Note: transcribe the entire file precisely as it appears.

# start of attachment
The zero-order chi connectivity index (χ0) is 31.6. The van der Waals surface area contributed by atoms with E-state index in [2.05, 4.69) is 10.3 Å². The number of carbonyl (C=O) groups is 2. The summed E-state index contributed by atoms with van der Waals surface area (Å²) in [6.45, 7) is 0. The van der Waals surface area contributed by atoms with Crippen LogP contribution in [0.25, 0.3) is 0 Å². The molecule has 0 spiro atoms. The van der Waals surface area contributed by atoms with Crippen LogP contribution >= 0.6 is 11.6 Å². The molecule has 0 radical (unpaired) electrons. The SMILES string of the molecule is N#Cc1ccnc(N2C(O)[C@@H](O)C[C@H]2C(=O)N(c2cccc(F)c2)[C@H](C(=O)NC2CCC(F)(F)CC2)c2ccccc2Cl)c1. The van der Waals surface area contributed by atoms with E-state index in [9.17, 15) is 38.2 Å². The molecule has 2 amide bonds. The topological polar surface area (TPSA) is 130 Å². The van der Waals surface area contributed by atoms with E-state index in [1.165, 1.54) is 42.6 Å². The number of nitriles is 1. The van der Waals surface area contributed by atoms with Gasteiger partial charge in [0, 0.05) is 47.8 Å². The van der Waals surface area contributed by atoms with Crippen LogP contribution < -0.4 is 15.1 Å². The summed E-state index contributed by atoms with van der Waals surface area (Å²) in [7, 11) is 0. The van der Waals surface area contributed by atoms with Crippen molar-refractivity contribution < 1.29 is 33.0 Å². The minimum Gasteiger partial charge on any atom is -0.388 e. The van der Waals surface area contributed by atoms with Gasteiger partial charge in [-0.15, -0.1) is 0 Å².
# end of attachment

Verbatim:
The zero-order chi connectivity index (χ0) is 31.6. The van der Waals surface area contributed by atoms with E-state index in [2.05, 4.69) is 10.3 Å². The number of carbonyl (C=O) groups is 2. The summed E-state index contributed by atoms with van der Waals surface area (Å²) in [6.45, 7) is 0. The van der Waals surface area contributed by atoms with Crippen LogP contribution in [0.25, 0.3) is 0 Å². The molecule has 0 spiro atoms. The van der Waals surface area contributed by atoms with Crippen LogP contribution >= 0.6 is 11.6 Å². The molecule has 0 radical (unpaired) electrons. The SMILES string of the molecule is N#Cc1ccnc(N2C(O)[C@@H](O)C[C@H]2C(=O)N(c2cccc(F)c2)[C@H](C(=O)NC2CCC(F)(F)CC2)c2ccccc2Cl)c1. The van der Waals surface area contributed by atoms with E-state index in [9.17, 15) is 38.2 Å². The molecule has 2 amide bonds. The topological polar surface area (TPSA) is 130 Å². The van der Waals surface area contributed by atoms with E-state index in [1.165, 1.54) is 42.6 Å². The number of nitriles is 1. The van der Waals surface area contributed by atoms with Gasteiger partial charge in [0, 0.05) is 47.8 Å². The van der Waals surface area contributed by atoms with Crippen LogP contribution < -0.4 is 15.1 Å². The summed E-state index contributed by atoms with van der Waals surface area (Å²) in [7, 11) is 0. The van der Waals surface area contributed by atoms with Crippen molar-refractivity contribution < 1.29 is 33.0 Å². The minimum Gasteiger partial charge on any atom is -0.388 e. The van der Waals surface area contributed by atoms with Gasteiger partial charge in [-0.15, -0.1) is 0 Å².